In addition to working for the AABC, I have also been spending my time since graduation volunteering as an Adult Literacy Tutor at the local library. One of the reasons I was so interested in doing this is that I really miss the experience of tutoring for UD's History Department. It really is one of the most rewarding experiences that I got out of UD, and I'm just glad that I have been able to find a way to continue in a similar way since graduation. My history degree from UD has been such a blessing in my life, and I cannot possibly express my gratitude and appreciation for all of the History Department faculty, for their brilliance, their passion, and their dedication to their students.
José Healy graduated from the University of Dallas in 2012, a few months after writing his history thesis which assessed the impact of the emerging U.S. Federal Reserve System and its policies in the years after the monumental stock market crash of 1929. The research and writing skills honed through UD's liberal arts education, and the history program specifically, helped him transition to his current position at The Wall Street Journal, where he has helped produce the Latin American online and print editions since September 2012 by translating, adapting and editing articles. Though Livy, Homer and More don't make the headlines every day at the Journal, the intellectual habits formed from studying these authors and many others during his four years at UD continue to inform his daily decisions and actions, both inside and outside the office.
Fun-loving, professional, and dedicated to education are a few ways Jerrime Fobbs, Advanced English Educational Instructor, would describe himself. Jerrime assumed a teaching position in June, 2011 with Chungdham Institute.
A 2005 University of Dallas alumnus, he has used his training as a history major to instill in students the urgency in pursuing 'the truth'.
His own surprise came in the form of a near life-ending event not too long after graduation.
In 2006, he suffered an extreme medical complication . The compound crisis resulted
in long-term hospitalization, paralysis, intense physical rehabilitation, and near
After a year long bout of medical treatment and rehabilitation, Jerrime attended law school only to discover a passion for teaching. He ended his legal studies and pursued alternative certification to fulfill a desire to share the knowledge that he had discovered at UD. By June 2011, Jerrime realized a dream in teaching, but 7,000 miles away in South Korea.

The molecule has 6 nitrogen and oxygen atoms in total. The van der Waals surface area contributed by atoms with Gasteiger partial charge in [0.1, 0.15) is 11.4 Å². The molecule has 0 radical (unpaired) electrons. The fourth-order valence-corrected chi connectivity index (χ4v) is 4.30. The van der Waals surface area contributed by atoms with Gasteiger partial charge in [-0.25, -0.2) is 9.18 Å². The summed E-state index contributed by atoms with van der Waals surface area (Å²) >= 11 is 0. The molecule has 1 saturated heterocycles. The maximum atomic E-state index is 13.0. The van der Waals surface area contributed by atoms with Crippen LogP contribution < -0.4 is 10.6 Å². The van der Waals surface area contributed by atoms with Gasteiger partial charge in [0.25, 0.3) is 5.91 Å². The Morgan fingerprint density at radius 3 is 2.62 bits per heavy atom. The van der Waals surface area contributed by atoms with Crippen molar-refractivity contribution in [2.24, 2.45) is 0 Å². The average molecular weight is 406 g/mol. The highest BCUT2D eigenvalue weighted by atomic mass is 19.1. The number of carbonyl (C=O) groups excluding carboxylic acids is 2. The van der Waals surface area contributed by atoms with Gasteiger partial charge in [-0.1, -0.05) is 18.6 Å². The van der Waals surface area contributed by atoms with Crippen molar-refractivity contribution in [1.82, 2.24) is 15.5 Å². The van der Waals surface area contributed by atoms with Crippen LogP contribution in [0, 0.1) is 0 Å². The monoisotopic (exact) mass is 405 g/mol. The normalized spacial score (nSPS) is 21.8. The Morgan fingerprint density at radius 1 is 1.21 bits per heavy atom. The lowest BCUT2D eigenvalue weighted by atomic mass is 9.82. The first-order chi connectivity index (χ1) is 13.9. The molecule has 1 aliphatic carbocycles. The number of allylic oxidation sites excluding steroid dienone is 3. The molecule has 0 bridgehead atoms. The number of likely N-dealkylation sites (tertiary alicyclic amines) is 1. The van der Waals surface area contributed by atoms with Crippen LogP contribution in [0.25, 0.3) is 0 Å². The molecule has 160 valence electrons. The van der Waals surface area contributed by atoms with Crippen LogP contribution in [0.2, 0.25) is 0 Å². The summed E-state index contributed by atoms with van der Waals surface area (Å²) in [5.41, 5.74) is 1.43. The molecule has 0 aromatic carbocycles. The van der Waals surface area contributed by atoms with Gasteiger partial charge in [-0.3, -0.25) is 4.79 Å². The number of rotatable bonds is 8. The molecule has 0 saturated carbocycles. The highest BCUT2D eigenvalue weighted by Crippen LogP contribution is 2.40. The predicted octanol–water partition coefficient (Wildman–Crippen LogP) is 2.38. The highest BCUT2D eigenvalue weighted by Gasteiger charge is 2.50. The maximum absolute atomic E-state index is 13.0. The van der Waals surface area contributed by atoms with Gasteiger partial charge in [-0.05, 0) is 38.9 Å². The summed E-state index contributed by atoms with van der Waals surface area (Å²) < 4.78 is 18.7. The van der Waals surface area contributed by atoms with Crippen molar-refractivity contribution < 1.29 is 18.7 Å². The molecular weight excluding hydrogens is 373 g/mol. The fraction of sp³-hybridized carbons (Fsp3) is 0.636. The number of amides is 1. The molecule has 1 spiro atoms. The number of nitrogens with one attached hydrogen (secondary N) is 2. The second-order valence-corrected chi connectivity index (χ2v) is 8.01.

"Being around young children ages 10-16 has given me a greater perspective on the need for better education, regardless of the subject, for all children. My time under Professor Sullivan taught me not only patience, but a practical method to approaching challenges in a manner that would result in success," Jerrime recently said. "I am forever grateful for my opportunity to have studied with the History professors and a host of other dedicated professionals at UD. I feel inexpressibly blessed to have had to chance to live outside of my country and view the world all while teaching."
Though still learning the craft of teaching well, Jerrime has had some wonderfully surprising circumstances befall him in the process. Despite the physical limitations due to nerve damage, he has climbed mountains; marched with monks in honor of peace and Buddha's birthday; crisscrossed Tokyo, Seoul and Busan.
"If anything, I have come to appreciate my time at UD even more now because it was through my time there that my present blessings find their root."
Monica Abbracciamento graduated from the University of Dallas in May 2011, having combined her history degree with an International Studies concentration. She wrote her senior thesis "Woodrow Wilson and Mexico: Writing Large in a Small Place," on American involvement in the 1910 Revolution. She is now an advertising Account Executive. Upon graduation, she spent a year in New York City, working on the American Express brand at Ogilvy and Mather. In the fall of 2012, Monica joined The Richards Group, where she is currently responsible for managing the Wawa brand, overseeing client relationships and all aspects of creative development and execution.